The International Research Center for Nuclear Materials Science (formerly Materials Testing Reactor Facility) of the Tohoku University Institute for Materials Research was established in June 1969 to perform basic research on nuclear fuel, nuclear reactor materials, and related aspects using the Materials Testing Reactor and other systems of the Japan Atomic Energy Research Institute. The Materials Irradiation Engineering Division was also established at that time and merged into the IRC, for collaborative usage operations and research activities. This was preceded in 1957 to 1962 by the successive establishments of the Rare Metals Science Division (originally proposed as Nuclear Reactor Fuel Metallurgy), the Radiation Metal Chemistry Division, the Nuclear Reactor Materials Metallography Division, the Nuclear Reactor Materials Processing Science Division, and the Radioactive Metal Physics Division [1], and research at IRC has ever since been performed in close collaboration with these nuclear energy materials research divisions.

The early foci were research on light-water reactor vessel steel and fuel cladding tube materials, development of materials for fusion reactors and research on their irradiation characteristics, research for development of ceramic matrix composites, and basic research on positron annihilation methods. Special research on nuclear fusion was begun in FY1980 and in FY1982 the RTNS-II project was initiated as a Japan-United States collaboration in fusion science and technology. Throughout, the IRC grew rapidly in importance as a center for research on irradiation of materials for fusion reactors. It has also played an important role not only as a domestic post-irradiation test center in the FFTF/MOTA project as stage 2 of the Japan-United States collaborative work and in the Stages 3 and 4 Jupiter Projects I and II, but also as a core facility for research on nuclear fusion reactor materials.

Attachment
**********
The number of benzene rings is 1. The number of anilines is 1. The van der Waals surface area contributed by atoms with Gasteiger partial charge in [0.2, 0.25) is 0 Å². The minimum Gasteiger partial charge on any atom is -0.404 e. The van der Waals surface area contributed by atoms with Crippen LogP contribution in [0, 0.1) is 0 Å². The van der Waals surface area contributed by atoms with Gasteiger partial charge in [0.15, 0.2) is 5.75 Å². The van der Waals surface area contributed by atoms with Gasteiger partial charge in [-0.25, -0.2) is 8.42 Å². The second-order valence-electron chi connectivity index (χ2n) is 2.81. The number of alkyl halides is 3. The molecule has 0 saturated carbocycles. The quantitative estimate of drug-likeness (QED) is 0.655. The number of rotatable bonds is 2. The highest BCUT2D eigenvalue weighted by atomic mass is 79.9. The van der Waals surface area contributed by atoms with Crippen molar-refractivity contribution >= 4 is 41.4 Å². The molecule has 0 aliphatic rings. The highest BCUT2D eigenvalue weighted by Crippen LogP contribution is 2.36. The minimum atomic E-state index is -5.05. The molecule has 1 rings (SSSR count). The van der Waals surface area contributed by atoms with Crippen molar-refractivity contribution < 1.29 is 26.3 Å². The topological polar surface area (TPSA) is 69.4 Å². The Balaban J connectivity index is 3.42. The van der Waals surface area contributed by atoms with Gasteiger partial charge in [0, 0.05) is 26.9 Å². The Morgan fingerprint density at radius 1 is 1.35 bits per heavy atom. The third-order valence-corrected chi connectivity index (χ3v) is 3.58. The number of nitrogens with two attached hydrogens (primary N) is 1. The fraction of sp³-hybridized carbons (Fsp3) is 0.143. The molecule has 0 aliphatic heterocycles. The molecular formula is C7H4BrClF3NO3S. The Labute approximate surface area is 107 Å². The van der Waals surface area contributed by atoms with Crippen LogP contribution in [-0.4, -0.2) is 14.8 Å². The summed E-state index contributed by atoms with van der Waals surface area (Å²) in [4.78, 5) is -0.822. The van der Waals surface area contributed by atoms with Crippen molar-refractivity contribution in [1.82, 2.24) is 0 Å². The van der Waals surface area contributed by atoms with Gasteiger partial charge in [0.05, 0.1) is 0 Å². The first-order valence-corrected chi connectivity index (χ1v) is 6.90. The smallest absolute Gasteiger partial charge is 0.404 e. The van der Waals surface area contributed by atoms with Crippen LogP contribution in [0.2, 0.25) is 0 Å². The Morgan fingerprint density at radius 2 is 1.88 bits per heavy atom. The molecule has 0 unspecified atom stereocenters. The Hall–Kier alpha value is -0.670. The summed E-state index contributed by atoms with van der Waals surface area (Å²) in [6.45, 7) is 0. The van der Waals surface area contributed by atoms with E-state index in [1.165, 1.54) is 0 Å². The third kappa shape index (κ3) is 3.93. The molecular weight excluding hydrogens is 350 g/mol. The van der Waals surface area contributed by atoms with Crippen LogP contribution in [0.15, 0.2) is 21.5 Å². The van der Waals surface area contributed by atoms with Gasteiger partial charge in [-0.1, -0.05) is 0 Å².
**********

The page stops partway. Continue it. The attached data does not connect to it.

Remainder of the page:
In FY1985 use began for the Joyo fast-breeder experimental reactor of the Power Reactor and Nuclear Fuel Development Corporation (former name) in addition to the JMTR, enabling heavy-irradiation experiments with several-score dpa, which had not been possible with the JMTR
The actinides experiment building was completed in 1989 and its collaborative usage was begun, enabling the IRC to begin substantive research on nuclear materials, a key objective of its establishment. More specifically, it opened the way to vigorous research by the IRC staff and guest collaboration usage research on new nuclear fuels with hydrides, on processing and disposal of spent nuclear fuel, on the physical properties of actinides, and on related aspects.

With alternation of division members, what had been six sections of the Atomic Energy Materials Research Division and the initial-stage Materials Irradiation Engineering Division, became four divisions: Radiation Metals Chemistry Research, Nuclear Energy Materials Engineering Research, Nuclear Energy Materials Science Research, and the newly added Materials Irradiation Engineering Research Division [2]. The divisions located in the Oarai District formed two divisions: Materials Irradiation Engineering Research and Radiation Metals Chemistry Research. The division located in the Sendai District also further strengthened its relation to the IRC, and one center effectively took on its present four-division configuration.

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